Liam Neeson used his particular set of skills to dominate this week’s box office handily, while Tim Burton couldn’t entice moviegoing families with his passion project.
Unsurprisingly Taken 2 (read our review) comes in at number 1 this week, but what is quite shocking is the film’s $50 million opening weekend. While most analysts figured Liam Neeson’s sequel would capture the weekend, very few could have predicted it would double the first Taken‘s opening ($24 million). Though Neeson has come out to acknowledge a third film is unlikely, this monster opening weekend will surely have Fox trying to figure out some way to bring Bryan Mills back, and more importantly finding a new family member for him to rescue.
Sony’s animated film Hotel Transylvania comes in at number 2 with a respectable $26 million for its second weekend. Dropping only 31%, the Adam Sandler-voiced film is now up to $76 million to-date, but is still under its $85 million budget.
Universal’s Pitch Perfect – which opened wide this weekend – made the leap into the number 3 spot with $14 million. Mostly positive reviews and a unique premise have helped the film to a $21 million total gross off a $17 million budget.
Last weekend’s other big Sony opening, Looper, fell to the number 4 spot with $12.2 million. The Rian Johnson-directed, sci-fi film has fostered many a debate over its version of time travel (join our Spoilers Discussion to share your thoughts), and is now over $40 million to-date.
This weekend’s other big opening, Frankenweenie (read our review), rounds out the top 5 with a mediocre $11.5 million. A stop-motion animation adaptation of Tim Burton’s own short film, this marks a less-than-stellar debut for the director. While 3D presumably helped the film make it into the top 5, its genre-heavy focus and black-and-white color palette may have been off-putting to some families.
Jake Gynllenhaal’s End of Watch comes in at number 6 with $4 million. The critically acclaimed cop drama is now up to $32 million in total grosses operating off a $7 million budget.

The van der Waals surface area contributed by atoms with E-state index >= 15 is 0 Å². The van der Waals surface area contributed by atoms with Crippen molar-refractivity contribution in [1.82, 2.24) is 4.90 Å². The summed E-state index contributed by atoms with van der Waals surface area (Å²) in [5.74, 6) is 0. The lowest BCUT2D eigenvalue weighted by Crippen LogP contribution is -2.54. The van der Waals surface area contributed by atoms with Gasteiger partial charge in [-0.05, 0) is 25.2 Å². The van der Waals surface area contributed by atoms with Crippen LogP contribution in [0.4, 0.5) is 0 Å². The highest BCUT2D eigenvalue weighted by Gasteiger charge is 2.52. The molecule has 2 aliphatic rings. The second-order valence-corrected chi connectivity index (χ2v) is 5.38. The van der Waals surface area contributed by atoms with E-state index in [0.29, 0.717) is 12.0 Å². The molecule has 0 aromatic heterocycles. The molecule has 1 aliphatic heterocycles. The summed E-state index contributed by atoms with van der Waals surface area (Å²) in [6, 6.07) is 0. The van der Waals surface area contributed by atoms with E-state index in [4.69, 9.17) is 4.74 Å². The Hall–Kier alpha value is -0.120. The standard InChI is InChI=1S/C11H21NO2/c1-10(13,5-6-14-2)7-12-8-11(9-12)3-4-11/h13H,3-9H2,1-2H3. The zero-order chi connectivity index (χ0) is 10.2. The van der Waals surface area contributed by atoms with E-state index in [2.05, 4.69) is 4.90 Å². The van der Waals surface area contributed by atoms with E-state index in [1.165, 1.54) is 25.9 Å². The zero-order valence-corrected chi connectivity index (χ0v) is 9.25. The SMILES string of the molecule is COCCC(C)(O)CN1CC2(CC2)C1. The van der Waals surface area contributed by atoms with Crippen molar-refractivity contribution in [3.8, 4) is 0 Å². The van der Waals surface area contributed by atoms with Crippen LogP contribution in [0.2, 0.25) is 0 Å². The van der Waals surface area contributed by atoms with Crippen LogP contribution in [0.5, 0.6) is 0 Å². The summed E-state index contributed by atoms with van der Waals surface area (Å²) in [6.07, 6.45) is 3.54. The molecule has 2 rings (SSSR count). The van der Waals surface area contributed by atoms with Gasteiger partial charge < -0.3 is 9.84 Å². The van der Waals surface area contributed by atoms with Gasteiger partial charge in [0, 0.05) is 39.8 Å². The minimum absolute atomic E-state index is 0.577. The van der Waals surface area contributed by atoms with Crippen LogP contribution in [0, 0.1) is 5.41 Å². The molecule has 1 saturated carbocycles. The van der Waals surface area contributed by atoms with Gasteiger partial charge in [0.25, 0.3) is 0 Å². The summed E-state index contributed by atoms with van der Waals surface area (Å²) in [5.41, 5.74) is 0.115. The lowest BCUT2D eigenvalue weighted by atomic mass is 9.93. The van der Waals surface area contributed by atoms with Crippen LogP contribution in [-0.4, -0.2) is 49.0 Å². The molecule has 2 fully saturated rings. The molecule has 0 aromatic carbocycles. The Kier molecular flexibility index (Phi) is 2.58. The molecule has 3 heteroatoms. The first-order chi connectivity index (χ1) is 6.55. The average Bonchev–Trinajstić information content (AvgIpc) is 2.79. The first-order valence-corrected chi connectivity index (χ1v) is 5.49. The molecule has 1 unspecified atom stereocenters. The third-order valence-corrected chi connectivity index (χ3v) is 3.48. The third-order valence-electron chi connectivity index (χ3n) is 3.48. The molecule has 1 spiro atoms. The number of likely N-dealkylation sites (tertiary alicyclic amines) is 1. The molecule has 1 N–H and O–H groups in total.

Clint Eastwood’s Trouble with the Curve (true to form) is right behind End of Watch with $3.8 million. The Eastwood fan base has helped the film bank $29 million to-date, but its domestic gross is still a far stretch from his more recent outings.
At number 8 is House at the End of the Street with $3.6 million. Like End of Watch, HATES was operating off a modest budget ($10 million), and is now up to $27 million in total grosses.
Paul Thomas Anderson’s The Master is once again at number 9 with $1.8 million. On only 864 screens that’s not bad for the award show-bound film, but its $12 million to-date keeps it on pace to be PT Anderson’s weakest performing film in terms of overall domestic gross.
Disney/Pixar’s 3D re-release of Finding Nemo rounds out the top 10 with $1.55 million. Considering two newer animated films were out in theaters we’re surprised to see Nemo still in the top 10. This re-release is now up to $38 million in total grosses.
It’s also important to note that The Perks of Being a Wallflower, Resident Evil: Retribution, and Won’t Back Down also posted $1 million+ weekends, and could presumably steal Nemo‘s number 10 spot when official numbers come in. For Perks, which is only playing on 221 screens, a $1 million third weekend means another strong per-screen average ($6,900) and $3 million in total grosses. But for Won’t Back Down, which now is at $4 million to-date, the $1 million second weekend on many more screens adds a little sour note to Fox’s big weekend.
Source: Box Office Mojo
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